If you’re reading this, you’re probably one of the more advanced small business marketers, especially when it comes to digital. You’ve probably got a website (49% of small businesses don’t!). And if you’re on the GetResponse blog, odds are good you’re using email, too.

And you probably also have a presence on Google and Yelp. But you might not be getting everything you can out of them. So we decided to run this post on Google My Business to give you an efficient way to optimize your Google My Business Site fast. If you can find just an hour or two this week to do some marketing, you can end up with a better-optimized Google My Business account.

I know you’re short on time, so let’s go:

 

1) Confirm your address is correct and consistent.

I know, I know. This sounds way too obvious. But it’s the consistency part that’s critical. Because of the way local search works, it’s critical to have all the listings for your business use the exact same address. And I mean down to using “St.” or “Street”. It matters.

Don’t have an address? No problem. Follow Google’s instructions on how to handle it.

 

2) Check your business hours are correct.

Many businesses shift their hours once or twice a year. If you haven’t logged into your Google My Business account even in a few months, consider logging in now just to confirm those hours are still accurate.

 

3) Make sure you’ve got the right category listed for your business.

For most businesses, this is easy as pie. For others, it’s a puzzle. If it’s a puzzle for you, read local SEO expert Phil Rozek’s post about how to pick the best category for your business on a number of different local business sites.

GoogleMyBusinessCategories

4) Add at least 3-5 photographs.

Consider adding:

  • A photograph of yourself
  • Photos of key staff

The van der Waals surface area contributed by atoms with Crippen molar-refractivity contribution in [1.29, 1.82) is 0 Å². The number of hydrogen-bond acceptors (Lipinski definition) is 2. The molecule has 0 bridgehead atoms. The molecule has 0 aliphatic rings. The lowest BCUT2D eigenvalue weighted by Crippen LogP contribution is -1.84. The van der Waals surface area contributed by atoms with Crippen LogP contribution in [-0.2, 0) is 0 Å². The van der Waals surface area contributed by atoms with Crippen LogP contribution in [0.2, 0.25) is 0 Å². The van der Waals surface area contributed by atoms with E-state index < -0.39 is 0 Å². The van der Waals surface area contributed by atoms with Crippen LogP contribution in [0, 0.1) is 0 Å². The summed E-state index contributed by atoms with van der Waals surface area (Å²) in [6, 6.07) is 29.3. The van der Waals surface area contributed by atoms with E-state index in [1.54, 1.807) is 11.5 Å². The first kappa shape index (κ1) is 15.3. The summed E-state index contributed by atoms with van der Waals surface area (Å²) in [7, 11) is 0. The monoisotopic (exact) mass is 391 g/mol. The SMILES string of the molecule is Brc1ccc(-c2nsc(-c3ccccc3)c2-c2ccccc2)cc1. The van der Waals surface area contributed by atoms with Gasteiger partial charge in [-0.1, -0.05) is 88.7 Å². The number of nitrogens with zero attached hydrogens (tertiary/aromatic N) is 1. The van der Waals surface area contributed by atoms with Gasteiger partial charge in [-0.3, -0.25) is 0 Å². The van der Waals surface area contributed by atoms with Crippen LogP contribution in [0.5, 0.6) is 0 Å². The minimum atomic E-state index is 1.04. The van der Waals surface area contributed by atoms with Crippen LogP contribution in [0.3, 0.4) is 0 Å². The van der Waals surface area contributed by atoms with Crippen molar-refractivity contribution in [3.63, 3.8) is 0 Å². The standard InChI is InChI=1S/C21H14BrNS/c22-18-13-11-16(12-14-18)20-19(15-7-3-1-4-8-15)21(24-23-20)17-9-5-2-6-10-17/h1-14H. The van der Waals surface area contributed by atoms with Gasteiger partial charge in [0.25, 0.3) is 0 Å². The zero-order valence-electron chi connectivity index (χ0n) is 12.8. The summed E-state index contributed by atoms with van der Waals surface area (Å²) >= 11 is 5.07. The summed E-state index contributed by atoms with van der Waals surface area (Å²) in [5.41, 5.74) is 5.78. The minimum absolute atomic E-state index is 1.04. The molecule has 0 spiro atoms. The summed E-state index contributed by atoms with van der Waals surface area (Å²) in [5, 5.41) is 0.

• Photos of the checkout area or the reception desk
  • Photos of your facilities or your retail area
  • 2-3 photos of customers being helped
  • 2-3 photos of what you’re really known for. Make an awesome bagel? Shoot that. Got the best detailing service in town? Take a photo of a car getting that service.

Photos make a big difference. They telegraph a lot of information about your business. If you aren’t getting any results from your Google My Business page, and you don’t have any pictures (or few pictures, or so-so pictures), that might be the first thing to fix.

 

5) Add a 360-degree view or a “virtual tour” of your business.

If you know Google maps, you’ll be familiar with “street view”, which lets you see a location through a 360-degree photograph. That’s exactly what business view or virtual tour is, except it’s a view of the inside of your business. You can add a business view by hiring a Google-approved photographer and having them come to your business and take some photos. You’ll see a link to find those approved photographers in your account.

Virutal2

This is what part of the virtual tour of one restaurant looks like.

 

6) Write a complete and thoughtful “Introduction”.

This is where you describe your business. You can include links in your Introduction. Using a few carefully chosen keywords might be smart, too.

Follow the rules of easy-to-read web copy:

  • Use subheaders
  • Use bullet points wherever possible
  • Keep paragraphs short

 

7) Include the types of payment you accept.

Thoroughness matters with Google My Business accounts. Fill in everything, no matter how unimportant it seems.

 

8) Ask for reviews.

Unlike Yelp, where you can be penalized for asking for reviews, Google lets you ask customers for reviews. This helps you with the search engines because it can improve your rankings. It also – of course – helps you with real people. The more reviews you have and the more positive they are, the more people will feel comfortable doing business with you.